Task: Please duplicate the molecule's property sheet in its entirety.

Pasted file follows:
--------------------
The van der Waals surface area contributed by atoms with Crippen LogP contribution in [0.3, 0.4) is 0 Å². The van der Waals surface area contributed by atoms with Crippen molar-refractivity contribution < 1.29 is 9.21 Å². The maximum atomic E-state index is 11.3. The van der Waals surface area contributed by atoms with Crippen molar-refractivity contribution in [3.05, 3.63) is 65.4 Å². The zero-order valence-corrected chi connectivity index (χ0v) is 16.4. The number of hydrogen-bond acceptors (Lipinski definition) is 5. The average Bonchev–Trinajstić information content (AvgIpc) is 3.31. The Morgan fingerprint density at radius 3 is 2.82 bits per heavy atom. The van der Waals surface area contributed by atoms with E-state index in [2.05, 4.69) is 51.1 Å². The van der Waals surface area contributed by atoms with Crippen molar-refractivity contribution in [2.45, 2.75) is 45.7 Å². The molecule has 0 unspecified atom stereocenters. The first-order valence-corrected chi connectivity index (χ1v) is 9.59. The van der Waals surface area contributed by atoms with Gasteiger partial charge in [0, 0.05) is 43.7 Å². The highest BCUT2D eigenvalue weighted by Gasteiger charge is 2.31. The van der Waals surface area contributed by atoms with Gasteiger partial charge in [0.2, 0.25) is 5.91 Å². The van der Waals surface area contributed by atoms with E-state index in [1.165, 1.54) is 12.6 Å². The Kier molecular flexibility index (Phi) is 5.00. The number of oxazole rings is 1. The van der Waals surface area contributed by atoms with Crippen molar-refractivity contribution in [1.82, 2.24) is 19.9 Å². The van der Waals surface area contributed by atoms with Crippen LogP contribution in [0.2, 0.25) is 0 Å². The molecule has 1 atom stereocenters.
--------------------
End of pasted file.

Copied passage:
The van der Waals surface area contributed by atoms with Crippen LogP contribution in [0.3, 0.4) is 0 Å². The van der Waals surface area contributed by atoms with Crippen molar-refractivity contribution < 1.29 is 9.21 Å². The maximum atomic E-state index is 11.3. The van der Waals surface area contributed by atoms with Crippen molar-refractivity contribution in [3.05, 3.63) is 65.4 Å². The zero-order valence-corrected chi connectivity index (χ0v) is 16.4. The number of hydrogen-bond acceptors (Lipinski definition) is 5. The average Bonchev–Trinajstić information content (AvgIpc) is 3.31. The Morgan fingerprint density at radius 3 is 2.82 bits per heavy atom. The van der Waals surface area contributed by atoms with E-state index in [2.05, 4.69) is 51.1 Å². The van der Waals surface area contributed by atoms with Crippen molar-refractivity contribution in [2.45, 2.75) is 45.7 Å². The molecule has 0 unspecified atom stereocenters. The first-order valence-corrected chi connectivity index (χ1v) is 9.59. The van der Waals surface area contributed by atoms with Gasteiger partial charge in [0, 0.05) is 43.7 Å². The highest BCUT2D eigenvalue weighted by Gasteiger charge is 2.31. The van der Waals surface area contributed by atoms with Gasteiger partial charge in [0.2, 0.25) is 5.91 Å². The van der Waals surface area contributed by atoms with E-state index in [1.165, 1.54) is 12.6 Å². The Kier molecular flexibility index (Phi) is 5.00. The number of oxazole rings is 1. The van der Waals surface area contributed by atoms with Crippen molar-refractivity contribution in [1.82, 2.24) is 19.9 Å². The van der Waals surface area contributed by atoms with Crippen LogP contribution in [0.2, 0.25) is 0 Å². The molecule has 1 atom stereocenters.